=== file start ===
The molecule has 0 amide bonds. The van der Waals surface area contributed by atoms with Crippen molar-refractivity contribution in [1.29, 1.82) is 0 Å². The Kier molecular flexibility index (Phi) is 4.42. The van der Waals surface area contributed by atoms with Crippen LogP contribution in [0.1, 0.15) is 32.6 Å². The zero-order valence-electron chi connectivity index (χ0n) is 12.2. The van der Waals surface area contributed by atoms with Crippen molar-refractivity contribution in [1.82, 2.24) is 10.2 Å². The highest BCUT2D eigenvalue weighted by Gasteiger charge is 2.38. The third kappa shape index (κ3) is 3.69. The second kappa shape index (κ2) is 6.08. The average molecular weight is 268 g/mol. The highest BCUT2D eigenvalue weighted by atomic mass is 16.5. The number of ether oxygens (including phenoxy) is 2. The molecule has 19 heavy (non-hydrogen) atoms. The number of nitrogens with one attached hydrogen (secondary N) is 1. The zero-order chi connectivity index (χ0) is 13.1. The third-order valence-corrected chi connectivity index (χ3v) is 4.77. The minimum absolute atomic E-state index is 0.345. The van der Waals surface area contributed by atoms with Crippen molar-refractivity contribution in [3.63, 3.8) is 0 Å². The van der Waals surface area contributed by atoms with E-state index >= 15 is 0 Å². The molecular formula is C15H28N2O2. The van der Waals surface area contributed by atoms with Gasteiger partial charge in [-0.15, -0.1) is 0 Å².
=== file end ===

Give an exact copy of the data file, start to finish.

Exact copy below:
The molecule has 0 amide bonds. The van der Waals surface area contributed by atoms with Crippen molar-refractivity contribution in [1.29, 1.82) is 0 Å². The Kier molecular flexibility index (Phi) is 4.42. The van der Waals surface area contributed by atoms with Crippen LogP contribution in [0.1, 0.15) is 32.6 Å². The zero-order valence-electron chi connectivity index (χ0n) is 12.2. The van der Waals surface area contributed by atoms with Crippen molar-refractivity contribution in [1.82, 2.24) is 10.2 Å². The highest BCUT2D eigenvalue weighted by Gasteiger charge is 2.38. The third kappa shape index (κ3) is 3.69. The second kappa shape index (κ2) is 6.08. The average molecular weight is 268 g/mol. The highest BCUT2D eigenvalue weighted by atomic mass is 16.5. The number of ether oxygens (including phenoxy) is 2. The molecule has 19 heavy (non-hydrogen) atoms. The number of nitrogens with one attached hydrogen (secondary N) is 1. The zero-order chi connectivity index (χ0) is 13.1. The third-order valence-corrected chi connectivity index (χ3v) is 4.77. The minimum absolute atomic E-state index is 0.345. The van der Waals surface area contributed by atoms with Crippen molar-refractivity contribution in [3.63, 3.8) is 0 Å². The van der Waals surface area contributed by atoms with E-state index >= 15 is 0 Å². The molecular formula is C15H28N2O2. The van der Waals surface area contributed by atoms with Gasteiger partial charge in [-0.15, -0.1) is 0 Å².